Raisins, Takings, and the Regulatory State

Alden Abbott —  22 June 2015

Today, in Horne v. Department of Agriculture, the U.S. Supreme Court held that the Fifth Amendment requires that the Government pay just compensation when it takes personal property, just as when it takes real property, and that the Government cannot make raisin growers relinquish their property without just compensation as a condition of selling their raisins in interstate commerce. This decision represents a major victory for economic liberty, but it is at best the first step in the reining in of anticompetitive cartel-like government regulation by government. (See my previous discussion of this matter at Truth on the Market here and a more detailed discussion of today’s decision here.) A capsule summary of the Court’s holding follows.

Most American raisins are grown in California. Under a United States Department of Agriculture Raisin Marketing Order, California raisin growers must give a percentage of their crop to a Raisin Administrative Committee (a government entity largely comprised of raisin producers appointed by the Secretary of Agriculture) to sell, allocate, or dispose of, and the government sets the compensation price that growers are paid for these “reserved” raisins. After selling the reserved raisins and deducting expenses, the Committee returns any net proceeds to the growers. The Hornes were assessed a fine of $480,000 plus a $200,000 civil penalty for refusing to set aside raisins for the government in 2002. The Hornes sued in court, arguing that the reserve requirement violated the Fifth Amendment Takings Clause. The Ninth Circuit rejected the Hornes’ claim that this was a per se taking, because personal property is entitled to less protection than private property, and concluded rather that this should be treated as a regulatory taking, such as a government condition on the grant of a land use permit. The Supreme Court reversed, holding that neither the text nor the history of the Takings Clause suggests that appropriation of personal property is different from appropriation of real property. The Court also held that the government may not avoid its categorical duty to pay just compensation by reserving to the property owner a contingent interest in the property. The Court further held that in this case, the government mandate to surrender property as a condition to engage in commerce effects a per se taking, noting that selling raisins in interstate commerce is “not a special governmental benefit that the Government may hold hostage, to be ransomed by the waiver of constitutional protection.” The Court majority determined that the case should not be remanded to the Ninth Circuit to calculate the amount of just compensation, because the government already did so when it fined the Hornes $480,000, the fair market value of the raisins.

The Horne decision is a victory for economic freedom and the right of individuals not to participate in government cartel schemes that harm the public interest. Unfortunately, however, it is a limited one. As the dissent by Justice Sotomayor indicates, “the Government . . . can permissibly achieve its market control goals by imposing a quota without offering raisin producers a way of reaping any return whatsoever on the raisins they cannot sell.” In short, today’s holding turns entirely on the conclusion that the raisin marketing order involves a “physical taking” of raisins. A more straightforward regulatory scheme under which the federal government directly limited production by raisin growers (much as the government did to a small wheat farmer in Wickard v. Filburn) likely would pass constitutional muster under modern Commerce Clause jurisprudence.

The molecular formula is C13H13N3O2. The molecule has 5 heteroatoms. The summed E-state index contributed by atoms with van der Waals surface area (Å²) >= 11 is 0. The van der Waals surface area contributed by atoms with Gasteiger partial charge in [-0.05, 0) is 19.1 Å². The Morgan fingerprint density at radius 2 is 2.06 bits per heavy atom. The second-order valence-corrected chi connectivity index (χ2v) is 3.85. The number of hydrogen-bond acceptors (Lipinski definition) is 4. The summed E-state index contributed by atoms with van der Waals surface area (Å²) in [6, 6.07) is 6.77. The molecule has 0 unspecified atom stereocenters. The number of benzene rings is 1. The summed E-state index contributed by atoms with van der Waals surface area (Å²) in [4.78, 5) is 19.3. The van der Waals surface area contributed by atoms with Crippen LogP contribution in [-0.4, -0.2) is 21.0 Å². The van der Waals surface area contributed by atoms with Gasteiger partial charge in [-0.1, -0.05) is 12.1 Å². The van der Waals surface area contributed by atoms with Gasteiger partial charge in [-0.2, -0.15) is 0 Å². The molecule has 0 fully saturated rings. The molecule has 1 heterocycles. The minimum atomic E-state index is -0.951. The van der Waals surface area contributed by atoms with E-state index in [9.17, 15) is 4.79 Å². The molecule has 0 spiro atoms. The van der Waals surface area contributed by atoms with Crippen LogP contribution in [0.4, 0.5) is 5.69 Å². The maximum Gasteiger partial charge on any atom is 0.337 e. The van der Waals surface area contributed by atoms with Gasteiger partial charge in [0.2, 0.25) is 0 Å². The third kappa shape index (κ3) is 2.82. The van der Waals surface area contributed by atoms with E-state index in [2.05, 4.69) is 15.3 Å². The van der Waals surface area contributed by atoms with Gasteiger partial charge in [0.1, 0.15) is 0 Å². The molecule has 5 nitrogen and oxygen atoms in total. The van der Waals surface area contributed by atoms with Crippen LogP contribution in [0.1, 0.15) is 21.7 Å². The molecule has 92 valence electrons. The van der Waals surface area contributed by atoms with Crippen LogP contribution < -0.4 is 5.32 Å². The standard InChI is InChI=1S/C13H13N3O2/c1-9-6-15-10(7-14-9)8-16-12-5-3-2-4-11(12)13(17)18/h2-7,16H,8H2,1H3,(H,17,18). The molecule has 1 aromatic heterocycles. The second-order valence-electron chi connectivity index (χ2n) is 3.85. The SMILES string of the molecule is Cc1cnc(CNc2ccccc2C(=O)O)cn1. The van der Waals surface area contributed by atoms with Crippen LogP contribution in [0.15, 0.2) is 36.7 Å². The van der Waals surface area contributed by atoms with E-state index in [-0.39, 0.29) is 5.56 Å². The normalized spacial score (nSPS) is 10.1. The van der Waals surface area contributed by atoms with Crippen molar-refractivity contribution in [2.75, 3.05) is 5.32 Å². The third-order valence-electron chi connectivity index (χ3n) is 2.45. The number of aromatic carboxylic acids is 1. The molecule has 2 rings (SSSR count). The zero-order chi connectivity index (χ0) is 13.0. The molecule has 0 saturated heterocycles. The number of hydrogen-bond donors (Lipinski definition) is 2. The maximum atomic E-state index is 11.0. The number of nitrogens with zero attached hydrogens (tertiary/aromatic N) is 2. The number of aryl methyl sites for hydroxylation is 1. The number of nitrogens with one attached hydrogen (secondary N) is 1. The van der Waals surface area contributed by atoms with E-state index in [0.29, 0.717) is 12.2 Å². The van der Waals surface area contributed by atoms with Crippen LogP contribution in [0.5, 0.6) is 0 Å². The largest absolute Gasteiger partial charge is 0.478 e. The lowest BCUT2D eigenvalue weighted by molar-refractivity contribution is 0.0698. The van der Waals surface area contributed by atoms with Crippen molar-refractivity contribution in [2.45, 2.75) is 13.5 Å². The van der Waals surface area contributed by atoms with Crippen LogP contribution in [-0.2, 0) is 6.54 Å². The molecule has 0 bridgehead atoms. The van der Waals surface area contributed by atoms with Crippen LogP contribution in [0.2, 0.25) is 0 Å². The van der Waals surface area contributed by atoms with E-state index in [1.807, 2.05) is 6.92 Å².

Thus, if it is truly interested in benefiting the American public and ferreting out special interest favoritism in agriculture, Congress should give serious consideration to prohibiting far more than production limitations in agricultural marketing orders. More generally, it should consider legislation to bar any regulatory restrictions that have the effect of limiting the freedom of individual farmers to grow and sell as much of their crop as they please. Such a rule would promote general free market competition, to the benefit of American consumers and the American economy.

Alden Abbott

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I am a Senior Legal Fellow at the Heritage Foundation. I write on antitrust, domestic and international regulatory policy, and law and economics. I am an Adjunct Faculty Member at George Mason Law School.

2 responses to Raisins, Takings, and the Regulatory State

  1. 

    The problem with the Raisin Administrative Committee is that it was too practical, direct, and farmer-like. It specified the physical delivery of a percentage of the raisins produced. This was an obvious “physical taking”.

    If FedGov had collected the equivalent tax and used that cash to buy the raisins on the market, then the Supreme Court wouldn’t have figured it out. SC: “Tax? Yeah, FedGov can do that.” Even so, the takings lasted 80 years.

    I suggest that the real problem of the marketing order was the unseemly physicality of it all. Men with guns would come by to collect their share of the raisins. After 80 years, this seemed to be impolite, not what a civilized country should do. We live in a time of delicate sensibiilites. When the same taking is accomplished by a tax accounting entry and an electronic bank transfer, then no one minds much, except maybe the person sending the money.

    Mr. Abbott mentions this above. It isn’t a “taking” if the oppressor stops you from producing something rather than taking his cut at the end. It is fine if FedGov sells indulgences allowing production which is generally limited or prohibited.

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